Sometimes I think that people in the United States sell Christianity & themselves short. They think that Christianity is just a religion for “white people.” Revelation 7:9 says “After this I looked, and there before me was a great multitude that no one could count, from every nation, tribe, people and language, standing before the throne and before the Lamb. They were wearing white robes and were holding palm branches in their hands.” Christ didn’t come for just one group! He came as a ransom for many (Matthew 20:28) and for the world. 

This was the most amazing part of this conference. To share the gospel of love with Muslims, you don’t have to go across the world (unless you want to) or to the Middle East (unless you want to). You simply can go to the local grocery store, University classroom, or restaurant. God has brought Muslims here to the United States. There are many who are lost, who need Christ’s message of hope  and need an authentic witness in their life. What are you doing to help reach out to them?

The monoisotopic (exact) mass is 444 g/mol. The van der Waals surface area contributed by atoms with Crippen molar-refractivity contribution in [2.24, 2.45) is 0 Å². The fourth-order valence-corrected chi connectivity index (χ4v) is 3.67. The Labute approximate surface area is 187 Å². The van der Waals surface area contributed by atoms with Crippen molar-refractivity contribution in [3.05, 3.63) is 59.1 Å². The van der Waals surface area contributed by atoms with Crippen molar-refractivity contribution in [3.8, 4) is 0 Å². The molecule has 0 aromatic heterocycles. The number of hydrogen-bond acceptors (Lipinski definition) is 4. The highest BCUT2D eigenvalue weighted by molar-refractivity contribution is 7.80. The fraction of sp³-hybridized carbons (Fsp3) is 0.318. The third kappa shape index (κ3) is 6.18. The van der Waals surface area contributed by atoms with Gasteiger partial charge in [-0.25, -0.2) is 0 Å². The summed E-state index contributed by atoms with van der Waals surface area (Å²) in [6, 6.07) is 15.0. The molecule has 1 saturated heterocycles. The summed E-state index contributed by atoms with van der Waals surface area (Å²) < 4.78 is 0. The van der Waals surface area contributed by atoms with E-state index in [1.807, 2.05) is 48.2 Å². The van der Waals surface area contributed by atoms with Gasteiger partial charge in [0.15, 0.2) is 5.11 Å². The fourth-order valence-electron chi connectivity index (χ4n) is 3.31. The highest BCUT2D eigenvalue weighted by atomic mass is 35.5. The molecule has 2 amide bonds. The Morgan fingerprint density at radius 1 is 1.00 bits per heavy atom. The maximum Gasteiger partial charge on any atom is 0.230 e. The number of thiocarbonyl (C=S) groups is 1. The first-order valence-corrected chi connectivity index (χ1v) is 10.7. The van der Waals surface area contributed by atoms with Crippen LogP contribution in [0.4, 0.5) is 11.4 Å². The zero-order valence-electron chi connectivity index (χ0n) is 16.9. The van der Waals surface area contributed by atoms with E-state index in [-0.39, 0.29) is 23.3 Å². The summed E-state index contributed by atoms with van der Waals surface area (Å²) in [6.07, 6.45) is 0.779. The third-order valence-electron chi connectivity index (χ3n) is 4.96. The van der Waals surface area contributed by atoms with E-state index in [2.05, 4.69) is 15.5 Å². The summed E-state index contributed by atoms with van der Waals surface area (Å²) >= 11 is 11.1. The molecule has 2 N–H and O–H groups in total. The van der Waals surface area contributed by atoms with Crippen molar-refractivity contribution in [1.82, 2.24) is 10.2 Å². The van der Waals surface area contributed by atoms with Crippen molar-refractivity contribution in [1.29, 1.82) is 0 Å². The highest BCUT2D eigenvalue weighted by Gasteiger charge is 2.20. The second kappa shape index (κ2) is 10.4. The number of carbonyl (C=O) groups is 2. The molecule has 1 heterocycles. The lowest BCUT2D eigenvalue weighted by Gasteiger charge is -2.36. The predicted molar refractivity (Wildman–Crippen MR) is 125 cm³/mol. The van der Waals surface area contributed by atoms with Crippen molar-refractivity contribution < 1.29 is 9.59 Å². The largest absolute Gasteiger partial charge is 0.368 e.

God said “GO” in the Great Commission. Are you going? God said “LOVE” in his commandment to us (John 13:34). Are you loving others in the world or just the ones you are comfortable around? God said “For the Spirit God gave us does not make us timid, but gives us power, love and self-discipline. (2 Timothy 1:7). Are you fearful?

Today’s the day to change all that. Decide to live for Christ and watch what happens. A world of new relationships awaits… from every nation, tribe, people and tongue…

 

On Labor and Work

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Today is the day that the United States pays homage to the contribution made by workers and to the resulting productivity and commerce. For me, it’s a curious thing to not do work in order to think about and pay tribute to work. A bit of irony…